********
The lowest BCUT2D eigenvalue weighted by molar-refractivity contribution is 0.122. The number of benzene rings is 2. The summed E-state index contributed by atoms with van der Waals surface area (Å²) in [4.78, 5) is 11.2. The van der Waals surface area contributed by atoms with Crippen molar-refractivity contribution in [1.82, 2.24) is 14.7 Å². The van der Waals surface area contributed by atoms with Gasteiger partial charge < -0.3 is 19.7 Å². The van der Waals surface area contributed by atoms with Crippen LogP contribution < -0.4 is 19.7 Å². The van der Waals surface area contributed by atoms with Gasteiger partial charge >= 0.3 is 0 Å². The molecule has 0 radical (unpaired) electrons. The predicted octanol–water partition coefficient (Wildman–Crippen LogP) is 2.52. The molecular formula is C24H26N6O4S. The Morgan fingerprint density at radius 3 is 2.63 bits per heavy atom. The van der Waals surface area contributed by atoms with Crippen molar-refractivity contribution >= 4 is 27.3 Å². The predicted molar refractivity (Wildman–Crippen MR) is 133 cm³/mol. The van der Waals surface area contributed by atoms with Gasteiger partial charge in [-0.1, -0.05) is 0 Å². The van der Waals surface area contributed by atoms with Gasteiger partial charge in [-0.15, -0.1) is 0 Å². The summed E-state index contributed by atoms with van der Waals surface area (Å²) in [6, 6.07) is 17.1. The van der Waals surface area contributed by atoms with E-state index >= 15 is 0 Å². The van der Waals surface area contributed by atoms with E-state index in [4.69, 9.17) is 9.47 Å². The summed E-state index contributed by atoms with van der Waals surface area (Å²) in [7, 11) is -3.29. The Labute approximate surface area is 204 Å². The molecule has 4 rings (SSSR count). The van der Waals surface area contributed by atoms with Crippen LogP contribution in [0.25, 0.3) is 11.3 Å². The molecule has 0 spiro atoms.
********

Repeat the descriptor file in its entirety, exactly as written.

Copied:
The lowest BCUT2D eigenvalue weighted by molar-refractivity contribution is 0.122. The number of benzene rings is 2. The summed E-state index contributed by atoms with van der Waals surface area (Å²) in [4.78, 5) is 11.2. The van der Waals surface area contributed by atoms with Crippen molar-refractivity contribution in [1.82, 2.24) is 14.7 Å². The van der Waals surface area contributed by atoms with Gasteiger partial charge < -0.3 is 19.7 Å². The van der Waals surface area contributed by atoms with Crippen LogP contribution < -0.4 is 19.7 Å². The van der Waals surface area contributed by atoms with Gasteiger partial charge >= 0.3 is 0 Å². The molecule has 0 radical (unpaired) electrons. The predicted octanol–water partition coefficient (Wildman–Crippen LogP) is 2.52. The molecular formula is C24H26N6O4S. The Morgan fingerprint density at radius 3 is 2.63 bits per heavy atom. The van der Waals surface area contributed by atoms with Crippen molar-refractivity contribution >= 4 is 27.3 Å². The predicted molar refractivity (Wildman–Crippen MR) is 133 cm³/mol. The van der Waals surface area contributed by atoms with Gasteiger partial charge in [-0.1, -0.05) is 0 Å². The van der Waals surface area contributed by atoms with Gasteiger partial charge in [-0.15, -0.1) is 0 Å². The summed E-state index contributed by atoms with van der Waals surface area (Å²) in [6, 6.07) is 17.1. The van der Waals surface area contributed by atoms with E-state index >= 15 is 0 Å². The van der Waals surface area contributed by atoms with E-state index in [4.69, 9.17) is 9.47 Å². The summed E-state index contributed by atoms with van der Waals surface area (Å²) in [7, 11) is -3.29. The Labute approximate surface area is 204 Å². The molecule has 4 rings (SSSR count). The van der Waals surface area contributed by atoms with Crippen LogP contribution in [0.25, 0.3) is 11.3 Å². The molecule has 0 spiro atoms.